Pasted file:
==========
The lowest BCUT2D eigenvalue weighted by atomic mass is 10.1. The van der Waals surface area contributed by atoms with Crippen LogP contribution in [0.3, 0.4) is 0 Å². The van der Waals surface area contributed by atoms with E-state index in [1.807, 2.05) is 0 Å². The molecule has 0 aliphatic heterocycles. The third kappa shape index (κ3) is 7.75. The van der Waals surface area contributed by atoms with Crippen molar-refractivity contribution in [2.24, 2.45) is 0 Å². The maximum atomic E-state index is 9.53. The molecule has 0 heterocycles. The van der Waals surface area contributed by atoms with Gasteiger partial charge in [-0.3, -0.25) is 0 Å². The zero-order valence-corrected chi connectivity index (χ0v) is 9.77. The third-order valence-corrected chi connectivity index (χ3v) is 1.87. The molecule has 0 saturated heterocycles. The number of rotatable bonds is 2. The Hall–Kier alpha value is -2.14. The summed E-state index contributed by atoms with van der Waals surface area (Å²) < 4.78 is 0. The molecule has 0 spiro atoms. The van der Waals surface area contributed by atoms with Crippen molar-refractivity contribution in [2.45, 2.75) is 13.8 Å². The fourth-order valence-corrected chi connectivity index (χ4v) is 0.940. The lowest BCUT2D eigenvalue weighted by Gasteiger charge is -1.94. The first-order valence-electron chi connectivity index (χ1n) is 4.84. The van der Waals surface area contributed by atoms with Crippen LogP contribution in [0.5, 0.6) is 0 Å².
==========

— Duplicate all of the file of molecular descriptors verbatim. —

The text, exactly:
The lowest BCUT2D eigenvalue weighted by atomic mass is 10.1. The van der Waals surface area contributed by atoms with Crippen LogP contribution in [0.3, 0.4) is 0 Å². The van der Waals surface area contributed by atoms with E-state index in [1.807, 2.05) is 0 Å². The molecule has 0 aliphatic heterocycles. The third kappa shape index (κ3) is 7.75. The van der Waals surface area contributed by atoms with Crippen molar-refractivity contribution in [2.24, 2.45) is 0 Å². The maximum atomic E-state index is 9.53. The molecule has 0 heterocycles. The van der Waals surface area contributed by atoms with Gasteiger partial charge in [-0.3, -0.25) is 0 Å². The zero-order valence-corrected chi connectivity index (χ0v) is 9.77. The third-order valence-corrected chi connectivity index (χ3v) is 1.87. The molecule has 0 saturated heterocycles. The number of rotatable bonds is 2. The Hall–Kier alpha value is -2.14. The summed E-state index contributed by atoms with van der Waals surface area (Å²) < 4.78 is 0. The molecule has 0 spiro atoms. The van der Waals surface area contributed by atoms with Crippen molar-refractivity contribution in [2.45, 2.75) is 13.8 Å². The fourth-order valence-corrected chi connectivity index (χ4v) is 0.940. The lowest BCUT2D eigenvalue weighted by Gasteiger charge is -1.94. The first-order valence-electron chi connectivity index (χ1n) is 4.84. The van der Waals surface area contributed by atoms with Crippen LogP contribution in [0.5, 0.6) is 0 Å².